|Basic Information||Biotope classification||Ecology||Habitat preferences and distribution||Species composition||Sensitivity||Importance|
Image Keith Hiscock - Underboulder community dominated by sponges from a rock pool habitat. Wembury, South Devon. Image width ca 1 m.
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LR.MLR.BF.Fser.Fser.Bo recorded () and expected () distribution in Britain and Ireland (see below)
To assess the sensitivity of the biotope, the sensitivity of component species is reviewed. Those species that are considered to be particularly indicative of the sensitivity of the biotope, and for which research has been undertaken in detail are shown below (see selection criteria). The biology of other component species of the biotope is also taken into account wherever information is known to the researcher.
|Community Importance||Species name||Common Name|
|Important other||Pisidia longicornis||Long-clawed porcelain crab|
|Important other||Umbonula littoralis||An encrusting bryozoan|
|Important structural||Botryllus schlosseri||Star ascidian|
|Important other||Dendrodoa grossularia||Baked bean ascidian|
|Important structural||Halichondria panicea||Breadcrumb sponge|
|Important other||Balanus crenatus||An acorn barnacle|
The structure of MLR.Fser.Fser.Bo communities is likely to vary greatly between boulders. As a result many of the species chosen as indicative to sensitivity have been listed as 'important other', since other designations suggest the species plays a permanent central role in the biotope. A representative of the groups of organisms most likely to be found in the biotope at a given time has been selected, bearing in mind the difference between frequently disturbed and seldom disturbed boulder communities (see Ecological and Functional Relationships).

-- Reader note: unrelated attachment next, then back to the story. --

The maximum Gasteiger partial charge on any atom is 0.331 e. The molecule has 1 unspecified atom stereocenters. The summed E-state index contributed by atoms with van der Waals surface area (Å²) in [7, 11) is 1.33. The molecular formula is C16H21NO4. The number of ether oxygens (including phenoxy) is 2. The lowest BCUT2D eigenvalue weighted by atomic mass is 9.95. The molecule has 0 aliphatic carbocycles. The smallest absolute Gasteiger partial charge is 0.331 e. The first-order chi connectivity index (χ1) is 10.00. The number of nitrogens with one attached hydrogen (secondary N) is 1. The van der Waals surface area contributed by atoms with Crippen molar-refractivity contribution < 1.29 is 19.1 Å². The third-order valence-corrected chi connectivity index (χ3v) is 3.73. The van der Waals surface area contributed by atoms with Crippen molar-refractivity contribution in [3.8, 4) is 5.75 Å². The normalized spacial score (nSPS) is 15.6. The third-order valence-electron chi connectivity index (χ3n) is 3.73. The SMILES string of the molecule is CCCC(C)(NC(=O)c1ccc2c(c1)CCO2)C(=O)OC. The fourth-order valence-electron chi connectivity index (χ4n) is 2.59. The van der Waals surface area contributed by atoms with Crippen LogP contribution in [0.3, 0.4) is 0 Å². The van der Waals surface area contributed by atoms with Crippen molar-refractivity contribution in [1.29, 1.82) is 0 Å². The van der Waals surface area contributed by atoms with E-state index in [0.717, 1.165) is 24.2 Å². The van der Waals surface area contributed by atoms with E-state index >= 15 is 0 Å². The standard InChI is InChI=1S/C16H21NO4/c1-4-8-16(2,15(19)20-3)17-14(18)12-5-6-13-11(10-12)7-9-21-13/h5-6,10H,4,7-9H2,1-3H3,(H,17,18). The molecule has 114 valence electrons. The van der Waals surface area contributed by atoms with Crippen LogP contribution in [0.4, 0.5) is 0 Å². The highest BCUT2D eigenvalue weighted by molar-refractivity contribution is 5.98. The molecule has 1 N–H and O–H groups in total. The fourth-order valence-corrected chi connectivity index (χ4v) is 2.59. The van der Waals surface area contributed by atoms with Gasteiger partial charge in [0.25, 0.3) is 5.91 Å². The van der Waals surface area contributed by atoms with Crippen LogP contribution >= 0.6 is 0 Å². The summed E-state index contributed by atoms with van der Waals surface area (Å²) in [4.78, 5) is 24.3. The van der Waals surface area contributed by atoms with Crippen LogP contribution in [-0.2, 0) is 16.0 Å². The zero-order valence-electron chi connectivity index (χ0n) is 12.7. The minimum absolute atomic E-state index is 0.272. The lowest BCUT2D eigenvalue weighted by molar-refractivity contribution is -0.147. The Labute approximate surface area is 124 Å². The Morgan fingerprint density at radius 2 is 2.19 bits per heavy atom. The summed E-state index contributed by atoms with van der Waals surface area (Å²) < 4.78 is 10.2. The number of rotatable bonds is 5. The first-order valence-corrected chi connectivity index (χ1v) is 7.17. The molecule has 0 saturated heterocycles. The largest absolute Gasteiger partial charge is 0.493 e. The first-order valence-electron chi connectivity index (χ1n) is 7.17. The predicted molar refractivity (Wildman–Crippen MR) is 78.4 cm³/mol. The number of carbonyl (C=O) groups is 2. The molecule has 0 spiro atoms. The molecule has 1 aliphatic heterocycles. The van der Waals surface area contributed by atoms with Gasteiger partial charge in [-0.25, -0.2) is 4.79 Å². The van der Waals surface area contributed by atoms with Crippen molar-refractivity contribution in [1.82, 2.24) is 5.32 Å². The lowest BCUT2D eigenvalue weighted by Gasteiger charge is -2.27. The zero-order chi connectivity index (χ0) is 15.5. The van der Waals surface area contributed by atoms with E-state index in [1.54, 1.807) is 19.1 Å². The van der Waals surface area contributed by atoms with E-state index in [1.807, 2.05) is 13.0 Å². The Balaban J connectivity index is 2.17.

The breadcrumb sponge Halichondria panicea and star ascidian Botryllus schlosseri have both been listed as important structural species since they are competitively superior to many encrusting bryozoan species likely to occur in underboulder communities. A solitary ascidian, Dendrodoa grossularia, has also been included since its represents a species that is likely to be found in larger boulders that have undergone considerable succession in terms of community development. Umbonula littoralis has been included as a representative of the various encrusting bryozoans likely to be found in MLR.Fser.Fser.Bo. The acorn barnacle Balanus crenatus, along with bryozoans and colonial ascidians, will be an important early colonizer of the rock surface and is likely to be one of the pioneer species on smaller frequently disturbed boulders. Apart from filter feeders, the dominant trophic group, the long-clawed porcelain crab, Pisidia longicornis scavenger has been listed as important other since it is likely to be found in and around the sediment that under the boulder. The broad-clawed porcelain crab Porcellana platycheles may be more commonly associated with MLR.Fser.Fser.Bo than Pisidia longicornis although more information was available for the long-clawed porcelain crab.In undertaking this assessment of sensitivity, account is taken of knowledge of the biology of all characterizing species in the biotope. However, 'indicative species' are particularly important in undertaking the assessment because they have been subject to detailed research.
Underboulder communities are especially described in Foster-Smith (1989, 1991), Foster-Smith & Foster-Smith (1987), and Hiscock (1984) and in various reports produced during the MNCR survey of Scottish sea lochs.
This review can be cited as follows:
Hiscock, K. 2005. Underboulder communities. Marine Life Information Network: Biology and Sensitivity Key Information Sub-programme [on-line]. Plymouth: Marine Biological Association of the United Kingdom. [cited 31/10/2014]. Available from: <http://www.marlin.ac.uk/habitatreproduction.php?habitatid=371&code=1997>